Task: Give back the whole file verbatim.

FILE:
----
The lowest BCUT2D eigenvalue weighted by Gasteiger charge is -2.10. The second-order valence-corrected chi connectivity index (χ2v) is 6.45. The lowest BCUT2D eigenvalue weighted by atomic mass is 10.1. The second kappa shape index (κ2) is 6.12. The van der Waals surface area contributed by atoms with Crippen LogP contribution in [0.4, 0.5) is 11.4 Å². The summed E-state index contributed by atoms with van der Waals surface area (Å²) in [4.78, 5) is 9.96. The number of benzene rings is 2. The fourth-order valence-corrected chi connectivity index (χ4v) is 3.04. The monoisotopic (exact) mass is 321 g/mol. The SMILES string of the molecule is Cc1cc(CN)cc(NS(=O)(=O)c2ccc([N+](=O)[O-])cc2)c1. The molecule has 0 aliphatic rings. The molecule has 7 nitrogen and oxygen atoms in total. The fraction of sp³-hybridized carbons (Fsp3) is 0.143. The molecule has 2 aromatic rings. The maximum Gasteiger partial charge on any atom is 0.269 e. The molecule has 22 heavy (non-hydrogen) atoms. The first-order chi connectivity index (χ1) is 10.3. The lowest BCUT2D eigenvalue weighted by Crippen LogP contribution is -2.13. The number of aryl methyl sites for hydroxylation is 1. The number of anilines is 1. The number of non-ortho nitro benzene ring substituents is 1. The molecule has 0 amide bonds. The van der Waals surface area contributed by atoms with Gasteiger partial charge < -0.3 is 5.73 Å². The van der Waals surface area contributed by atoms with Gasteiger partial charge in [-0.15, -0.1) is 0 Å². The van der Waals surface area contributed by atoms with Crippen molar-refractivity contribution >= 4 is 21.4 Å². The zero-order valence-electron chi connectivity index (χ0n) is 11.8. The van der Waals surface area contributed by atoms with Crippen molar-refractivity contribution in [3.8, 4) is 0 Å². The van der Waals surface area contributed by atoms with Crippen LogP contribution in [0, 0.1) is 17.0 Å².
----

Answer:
The lowest BCUT2D eigenvalue weighted by Gasteiger charge is -2.10. The second-order valence-corrected chi connectivity index (χ2v) is 6.45. The lowest BCUT2D eigenvalue weighted by atomic mass is 10.1. The second kappa shape index (κ2) is 6.12. The van der Waals surface area contributed by atoms with Crippen LogP contribution in [0.4, 0.5) is 11.4 Å². The summed E-state index contributed by atoms with van der Waals surface area (Å²) in [4.78, 5) is 9.96. The number of benzene rings is 2. The fourth-order valence-corrected chi connectivity index (χ4v) is 3.04. The monoisotopic (exact) mass is 321 g/mol. The SMILES string of the molecule is Cc1cc(CN)cc(NS(=O)(=O)c2ccc([N+](=O)[O-])cc2)c1. The molecule has 0 aliphatic rings. The molecule has 7 nitrogen and oxygen atoms in total. The fraction of sp³-hybridized carbons (Fsp3) is 0.143. The molecule has 2 aromatic rings. The maximum Gasteiger partial charge on any atom is 0.269 e. The molecule has 22 heavy (non-hydrogen) atoms. The first-order chi connectivity index (χ1) is 10.3. The lowest BCUT2D eigenvalue weighted by Crippen LogP contribution is -2.13. The number of aryl methyl sites for hydroxylation is 1. The number of anilines is 1. The number of non-ortho nitro benzene ring substituents is 1. The molecule has 0 amide bonds. The van der Waals surface area contributed by atoms with Gasteiger partial charge < -0.3 is 5.73 Å². The van der Waals surface area contributed by atoms with Gasteiger partial charge in [-0.15, -0.1) is 0 Å². The van der Waals surface area contributed by atoms with Crippen molar-refractivity contribution >= 4 is 21.4 Å². The zero-order valence-electron chi connectivity index (χ0n) is 11.8. The van der Waals surface area contributed by atoms with Crippen molar-refractivity contribution in [3.8, 4) is 0 Å². The van der Waals surface area contributed by atoms with Crippen LogP contribution in [0, 0.1) is 17.0 Å².